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Robert Abrams
Performance Reviews
The Joyce Theater
United States
New York City
New York
New York, NY

Limon Dance Company

by Robert Abrams
May 8, 2003
The Joyce Theater
175 Eighth Avenue (at the corner of 19th Street)
New York, NY 10011

Limón Dance Company

presented at the Joyce Theatre


Review by Robert Abrams
May 8, 2003

The Unsung

(First performed in 1970. Choreography by José Limon. Staging and direction by Gary Masters. Rehearsal direction by Carla Maxwell. Costume Design by Charles Schoonmaker. Lighting design by Ted Sullivan. Dancers: Roel Seeber, Kurt Douglas, Charles Scott, Francisco Ruvalcaba, Raphaël Boumaïla, Robert Regala, Jonathan Riedel.)

The stage filled with golden light. There was no music, but the strike of the dancers' heels provided its own accompaniment. This is a dance with clear Native American roots. The choreography built on these roots without being stereotypical. The Unsung had many creative transitions from one soloist to another. Often the soloist would assume a pose. A group of dancers would then rapidly move onto the stage, adopt the soloist's pose, and then leave with the soloist, depositing a new soloist on the stage.

All of the dancers' performances were very strong. I liked the concept, and the audience was very vocal in their approval, but I thought the dance lacked a certain dramatic urgency.

Members of the Limón Dance Company in José Limón's THE UNSUNG
Photo courtesy of Beatriz Schiller

New Dance, Variations and Conclusion

(First performed in 1935. Choreography by Doris Humphrey. Staging and direction by Lucy Venable. Music by Wallingford Riegger performed by David LaMarche and Steven V. Mitchell. Costume Design by Candace Chase. Lighting design by Ted Sullivan. Set and costumes courtesy of Deborah Carr. Dancers: Raphaël Boumaïla, Kathryn Alter, Brenna Monroe-Cook, Charles Scott, Kurt Douglas, Roel Seeber, Roxane D'Orléans Juste, Jonathan Riedel, Ryoko Kudo, Robert Regala.)

The dancers were dressed in red, white and brown. The dance had the feel of a modern work married to a Virginia Reel. There was much activity in this dance - spinning and lines rotating in circles - like an abstracted wedding or community event.

Kimiye Corwin in Doris Humphrey's NEW DANCE, VARIATIONS & CONCLUSION
Photo courtesy of Beatriz Schiller

Phantasy Quintet

(First performed in 2002. Choreography by Adam Hougland. Music by Ralph Vaughn Williams. Rehearsal direction by Roxane D'Orléans Juste. Costume Design by Marion Williams. Lighting design by Clifton Taylor. Dancers: Brenna Monroe-Cook, Francisco Ruvalcaba, Kurt Douglas, Kristen Foote, Ryoko Kudo, Charles Scott, Roel Seeber.)

This work featured a beautiful integration of the soloists with the ensemble. Lyrical balletic sections alternated with staccato angular interludes. The dancers showed off elegant partnering. They were supple and expressive. The dance's macro-structure had a good flow from section to section, and was fully capable of sustaining its length. The lighting had pop and showed off the dancers very well.

Members of the Limón Dance Company in Adam Hougland's PHANTASY QUINTET
Photo courtesy of Beatriz Schiller

The Moor's Pavane

(First performed in 1949. Choreography by José Limón. Music by Henry Purcell, arranged by Simon Sadoff. Direction by Carla Maxwell. Costume Design by Pauline Lawrence. Lighting design by Steve Woods. Dancers: Francisco Ruvalcaba as The Moor, Jonathan Riedel as His Friend, Roxane D'Orléans Juste as His Friend's Wife, Kimiye Corwin as The Moor's Wife.)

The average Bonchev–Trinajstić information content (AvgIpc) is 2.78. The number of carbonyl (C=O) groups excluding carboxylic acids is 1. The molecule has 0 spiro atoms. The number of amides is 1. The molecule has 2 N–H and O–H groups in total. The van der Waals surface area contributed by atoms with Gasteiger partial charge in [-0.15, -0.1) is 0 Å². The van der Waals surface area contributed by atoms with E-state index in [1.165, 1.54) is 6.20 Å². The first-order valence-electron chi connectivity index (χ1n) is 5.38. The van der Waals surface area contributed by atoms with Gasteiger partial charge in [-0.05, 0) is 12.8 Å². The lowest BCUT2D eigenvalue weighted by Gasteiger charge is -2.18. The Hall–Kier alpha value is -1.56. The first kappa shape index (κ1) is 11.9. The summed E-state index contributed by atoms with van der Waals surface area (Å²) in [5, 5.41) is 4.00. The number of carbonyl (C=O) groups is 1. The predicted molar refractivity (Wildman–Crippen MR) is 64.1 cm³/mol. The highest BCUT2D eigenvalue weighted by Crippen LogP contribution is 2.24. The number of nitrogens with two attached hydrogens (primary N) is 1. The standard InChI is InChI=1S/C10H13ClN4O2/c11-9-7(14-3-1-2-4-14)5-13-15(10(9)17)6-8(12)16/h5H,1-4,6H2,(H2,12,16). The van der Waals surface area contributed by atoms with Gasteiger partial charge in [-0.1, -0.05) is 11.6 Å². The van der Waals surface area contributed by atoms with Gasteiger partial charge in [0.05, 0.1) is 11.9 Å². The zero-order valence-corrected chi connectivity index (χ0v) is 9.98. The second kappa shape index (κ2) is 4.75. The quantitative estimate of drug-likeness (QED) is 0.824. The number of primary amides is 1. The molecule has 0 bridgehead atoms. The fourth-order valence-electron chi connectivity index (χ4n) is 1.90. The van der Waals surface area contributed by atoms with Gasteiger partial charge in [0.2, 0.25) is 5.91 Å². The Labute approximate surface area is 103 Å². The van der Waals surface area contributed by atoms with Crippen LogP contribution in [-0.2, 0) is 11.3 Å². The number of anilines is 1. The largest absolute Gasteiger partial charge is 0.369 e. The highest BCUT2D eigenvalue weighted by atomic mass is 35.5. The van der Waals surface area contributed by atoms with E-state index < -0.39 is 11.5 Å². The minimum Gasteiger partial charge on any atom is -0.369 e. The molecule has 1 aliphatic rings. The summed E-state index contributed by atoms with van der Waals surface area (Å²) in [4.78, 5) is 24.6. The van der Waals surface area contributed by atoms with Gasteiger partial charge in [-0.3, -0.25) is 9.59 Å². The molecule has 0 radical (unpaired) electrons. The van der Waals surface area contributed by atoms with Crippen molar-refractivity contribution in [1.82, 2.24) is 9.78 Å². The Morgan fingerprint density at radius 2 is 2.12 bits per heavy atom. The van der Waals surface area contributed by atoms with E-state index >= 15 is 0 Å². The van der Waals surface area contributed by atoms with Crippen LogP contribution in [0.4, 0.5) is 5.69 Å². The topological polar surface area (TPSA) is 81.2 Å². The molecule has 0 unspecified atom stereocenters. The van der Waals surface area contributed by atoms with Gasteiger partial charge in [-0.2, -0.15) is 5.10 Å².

Like the previous works that merged modern dance with other forms, this work merged Renaissance modes with modern sensibilities. The lighting was very good. This work is based on Othello and retains a sliver of the play's narrative. Unfortunately, the narrative seemed to be a crutch. I could tell there was something important going on, but it was not clear what. For instance, Othello kills his girl in white, but it is not clear why. A narrator might have freed the piece to be both more sharply dramatic and at the same time let the dance be more focussed as dance. Or one could remove the narrative entirely and let the work just be pure dance. The work was hobbled by its narrative and led to too much standing around and acting. I saw this element in the work largely because Saskia Beskow had brought the concept to my attention during her interview (although in her case she was commenting on classical story ballets - it just goes to show that no matter how far apart dance traditions diverge, the fundamental challenges and choices in choreography in each tradition still have much in common).

Of course, arguing that this use of narative is a flaw, that I would rather have seen the work as a pure dance work, is somewhat ironic considering that usually I complain that dance works don't have enough narrative. Despite my concerns, I thought the work was well danced and I liked the choreography. It was interesting throughout.

Modern dance can have a very personal reaction in each audience member. I loved Phantasy Quintet and liked the other works. An audience member I talked to as I was leaving the theatre liked The Moor's Pavane better than Phantasy Quintet. True art does not exist in isolation from the audience, so such variable preferences are to be expected. It should also be noted that I happened to like the newest work presented, Phantasy Quintet, better than the older works. While I do not claim to be, nor would I want to be, the final barometer of modern dance, this preference does suggest that the Limón Dance Company is a living, growing entity. After all, artists always hope that the audience will love their newest work. I think the founders of the company would be pleased to see such growth.

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